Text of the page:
Thursday, September 19, 2013

Did climate scientists make a mistake in predicting the decline of Arctic sea ice?

Each spring, the ice on the lake near the family cottage meets its demise.

As the days lengthen and warm, the ice gets thinner and thinner. No one ventures onto the lake for fear of breaking through. One sunny day, usually in early April, the ice disappears.

This death spiral of lake ice each spring is familiar to people across Canada and the northern United States. From above, the lakes look completely frozen during most of the melt process. The real sign of ice melt is the rapid drop in thickness or volume.

Thanks to climate change, the Arctic sea ice is in the throes of its own death spiral. The volume of sea ice in the Arctic, the key measure of ice change, has been declining rapidly for decades. There is now roughly 75% less summer ice in the Arctic than three decades ago.

Yet you don't hear about the volume of ice in the news. Journalists, activists and scientists normally highlight the very visible decline in area of ice during the summer.

There's a valid argument for talking on the more immediately relevant area of ice. Last September, area of ice cover dropped to only 3.4 million km2, less than half that in the 1980s. This dramatic melt was visible in satellite images. It was visible to the many boats transiting the once-forbidden Northwest Passage.

As with our small lake, the area of ice is not the best measure of the ice pack. Last summer's open water froze over the winter, forming a layer of ice thinner than what you'd find on our small lake during the height of winter. Due to natural variability in the weather, much of that thin Arctic ice survived the summer. Though the area of ice is still far lower than that of decades past, it is roughly 30% greater than last year.

This year's ice area has been manna for ardent climate change contrarians. Bold claims about the rebound of Arctic sea ice proving climate scientists wrong now abound on the internet.

In some cases, the claims about data are technically correct. In all cases, they miss the big picture.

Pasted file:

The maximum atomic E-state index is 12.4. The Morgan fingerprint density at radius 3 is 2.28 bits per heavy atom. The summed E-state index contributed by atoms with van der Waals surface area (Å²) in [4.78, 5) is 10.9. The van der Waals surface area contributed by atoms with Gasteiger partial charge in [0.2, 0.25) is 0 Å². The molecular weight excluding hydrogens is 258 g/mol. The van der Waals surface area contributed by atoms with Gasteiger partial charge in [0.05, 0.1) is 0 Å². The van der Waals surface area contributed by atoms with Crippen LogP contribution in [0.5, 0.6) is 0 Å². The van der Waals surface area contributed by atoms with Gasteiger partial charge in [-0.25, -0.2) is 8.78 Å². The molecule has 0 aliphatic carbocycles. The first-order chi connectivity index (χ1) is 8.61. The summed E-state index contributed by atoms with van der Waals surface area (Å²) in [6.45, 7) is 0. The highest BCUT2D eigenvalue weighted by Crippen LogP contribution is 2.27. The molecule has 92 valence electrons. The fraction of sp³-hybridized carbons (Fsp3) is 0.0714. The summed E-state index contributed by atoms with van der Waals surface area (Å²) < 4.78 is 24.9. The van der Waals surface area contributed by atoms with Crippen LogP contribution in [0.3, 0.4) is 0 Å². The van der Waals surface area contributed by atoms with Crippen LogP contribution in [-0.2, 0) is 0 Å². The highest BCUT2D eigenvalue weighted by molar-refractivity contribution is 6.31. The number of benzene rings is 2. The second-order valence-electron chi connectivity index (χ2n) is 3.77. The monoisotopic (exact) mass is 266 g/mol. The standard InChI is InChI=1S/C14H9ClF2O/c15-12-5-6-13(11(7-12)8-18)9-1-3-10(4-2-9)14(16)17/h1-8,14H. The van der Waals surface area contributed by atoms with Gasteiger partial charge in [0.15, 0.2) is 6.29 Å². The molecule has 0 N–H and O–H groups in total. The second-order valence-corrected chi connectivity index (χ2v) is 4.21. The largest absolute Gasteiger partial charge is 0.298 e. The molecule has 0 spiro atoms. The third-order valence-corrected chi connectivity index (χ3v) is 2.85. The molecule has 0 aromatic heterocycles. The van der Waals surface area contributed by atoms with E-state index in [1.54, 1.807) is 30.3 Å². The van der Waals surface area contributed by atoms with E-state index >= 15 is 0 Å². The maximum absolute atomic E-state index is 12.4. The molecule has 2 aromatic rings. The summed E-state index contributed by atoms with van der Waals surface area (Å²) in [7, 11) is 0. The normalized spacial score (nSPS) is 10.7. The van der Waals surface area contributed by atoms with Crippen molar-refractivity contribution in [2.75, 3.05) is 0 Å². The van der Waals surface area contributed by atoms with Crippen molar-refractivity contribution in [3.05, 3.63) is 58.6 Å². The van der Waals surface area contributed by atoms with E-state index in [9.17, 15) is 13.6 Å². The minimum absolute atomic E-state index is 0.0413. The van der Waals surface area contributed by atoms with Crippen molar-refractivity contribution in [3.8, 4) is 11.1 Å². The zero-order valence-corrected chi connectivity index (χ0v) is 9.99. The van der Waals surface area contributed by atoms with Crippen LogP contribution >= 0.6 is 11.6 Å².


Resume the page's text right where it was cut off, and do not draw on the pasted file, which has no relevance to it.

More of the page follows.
The death spiral of Arctic ice continues. According to the Polar Science Center at the University of Washington, the volume of summer sea ice has declined by roughly 75% in the past few decades. The monthly ice volume figure (right) from their Pan-Arctic Ice Ocean Modeling and Assimilation System (PIOMAS) actually looks like a spiral, with the ice volume for each month of the year declining over time.

Scientists' only mistake was not talking more about ice thickness or volume. This long-term change in ice volume, rather than the annual summer ice area, is the best harbinger of the future. Those boasting about the Arctic "rebound" this year should heed caution. They are standing on very thin ice.


Tom Curtis said...

Simon, I normally greatly appreciate your postings for their great clarity and insight. In this case, however, I believe you have erred. Specifically, the graph of Arctic sea ice volume you show shows no data more recent than January, 2013. Looking at the Piomas homepage I see that there has been a significant increase in sea ice volume for the time of year relative to 2012. Further, the average sea ice thickness closely approximates to that of 2012, so therefore the percentage increase in sea ice volume must also approximate to the percentage increase in sea ice area. Therefore the primary premise of your argument in not sustained by the data.

In fact, I do not think there is any mystery in the current rebound in Arctic sea ice volume and area. As the mean September sea ice shrinks, seasonal variation represents a greater percentage change in the remaining ice. That is why the breathless commentary in some pro-science blogs last year was out of place, just as the breathless commentary in denier blogs this year is out of place. The sea ice extent still tracks within error of Tamino's death spiral predictions (made last november), so talk of a recovery out of place.

Simon Donner said...

Fair enough. My point is less about this year - that's just an example - than about the volume or thickness being a better indicator of the future than the area. But I get the criticism of the argument when applied specifically to this year.

Here's the other way to think this post: ice area can change a lot faster than ice volume, so it is more responsive to year-to-year and month-to-month fluctuations in the weather. As a consequence, the decline in volume since 1979 is steadier than the decline in minimum ice area, as is the case on a small melting lake. As such, data on the change in the volume over a bunch of years (for the Arctic) or a bunch of weeks (for a small lake) is more useful for predicting the future than data on the change in ice extent.

stone said...

Hi Simon, nice post!